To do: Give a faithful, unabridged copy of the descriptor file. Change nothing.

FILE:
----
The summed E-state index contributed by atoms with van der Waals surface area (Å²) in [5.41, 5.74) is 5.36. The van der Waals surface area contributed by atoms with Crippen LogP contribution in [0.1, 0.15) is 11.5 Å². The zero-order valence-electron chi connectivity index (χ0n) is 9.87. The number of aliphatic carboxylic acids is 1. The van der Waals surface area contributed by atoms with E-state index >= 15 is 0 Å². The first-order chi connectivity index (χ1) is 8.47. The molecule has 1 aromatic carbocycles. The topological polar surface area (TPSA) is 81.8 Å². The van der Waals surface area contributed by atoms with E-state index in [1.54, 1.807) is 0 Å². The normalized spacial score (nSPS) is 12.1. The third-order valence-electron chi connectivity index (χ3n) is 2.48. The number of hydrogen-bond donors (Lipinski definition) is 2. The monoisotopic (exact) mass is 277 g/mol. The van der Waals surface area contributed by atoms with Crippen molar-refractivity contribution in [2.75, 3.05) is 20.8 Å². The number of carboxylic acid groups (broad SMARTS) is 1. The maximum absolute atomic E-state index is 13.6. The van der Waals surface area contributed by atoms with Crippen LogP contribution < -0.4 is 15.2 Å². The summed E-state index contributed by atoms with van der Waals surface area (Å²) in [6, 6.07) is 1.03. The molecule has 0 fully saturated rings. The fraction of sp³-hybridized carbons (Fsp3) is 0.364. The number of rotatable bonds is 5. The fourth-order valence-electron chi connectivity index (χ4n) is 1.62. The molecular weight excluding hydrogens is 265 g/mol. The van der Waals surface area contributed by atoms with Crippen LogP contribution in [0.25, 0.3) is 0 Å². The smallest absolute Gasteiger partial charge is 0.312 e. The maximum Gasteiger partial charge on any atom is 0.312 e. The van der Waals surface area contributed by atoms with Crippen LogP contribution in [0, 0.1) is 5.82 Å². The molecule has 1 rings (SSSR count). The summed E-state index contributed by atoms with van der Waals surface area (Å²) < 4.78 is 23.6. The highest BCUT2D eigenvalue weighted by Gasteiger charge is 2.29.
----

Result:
The summed E-state index contributed by atoms with van der Waals surface area (Å²) in [5.41, 5.74) is 5.36. The van der Waals surface area contributed by atoms with Crippen LogP contribution in [0.1, 0.15) is 11.5 Å². The zero-order valence-electron chi connectivity index (χ0n) is 9.87. The number of aliphatic carboxylic acids is 1. The van der Waals surface area contributed by atoms with E-state index >= 15 is 0 Å². The first-order chi connectivity index (χ1) is 8.47. The molecule has 1 aromatic carbocycles. The topological polar surface area (TPSA) is 81.8 Å². The van der Waals surface area contributed by atoms with E-state index in [1.54, 1.807) is 0 Å². The normalized spacial score (nSPS) is 12.1. The third-order valence-electron chi connectivity index (χ3n) is 2.48. The number of hydrogen-bond donors (Lipinski definition) is 2. The monoisotopic (exact) mass is 277 g/mol. The van der Waals surface area contributed by atoms with Crippen molar-refractivity contribution in [2.75, 3.05) is 20.8 Å². The number of carboxylic acid groups (broad SMARTS) is 1. The maximum absolute atomic E-state index is 13.6. The van der Waals surface area contributed by atoms with Crippen LogP contribution < -0.4 is 15.2 Å². The summed E-state index contributed by atoms with van der Waals surface area (Å²) in [6, 6.07) is 1.03. The molecule has 0 fully saturated rings. The fraction of sp³-hybridized carbons (Fsp3) is 0.364. The number of rotatable bonds is 5. The fourth-order valence-electron chi connectivity index (χ4n) is 1.62. The molecular weight excluding hydrogens is 265 g/mol. The van der Waals surface area contributed by atoms with Crippen LogP contribution in [0.25, 0.3) is 0 Å². The smallest absolute Gasteiger partial charge is 0.312 e. The maximum Gasteiger partial charge on any atom is 0.312 e. The van der Waals surface area contributed by atoms with Crippen LogP contribution in [0, 0.1) is 5.82 Å². The molecule has 1 rings (SSSR count). The summed E-state index contributed by atoms with van der Waals surface area (Å²) < 4.78 is 23.6. The highest BCUT2D eigenvalue weighted by Gasteiger charge is 2.29.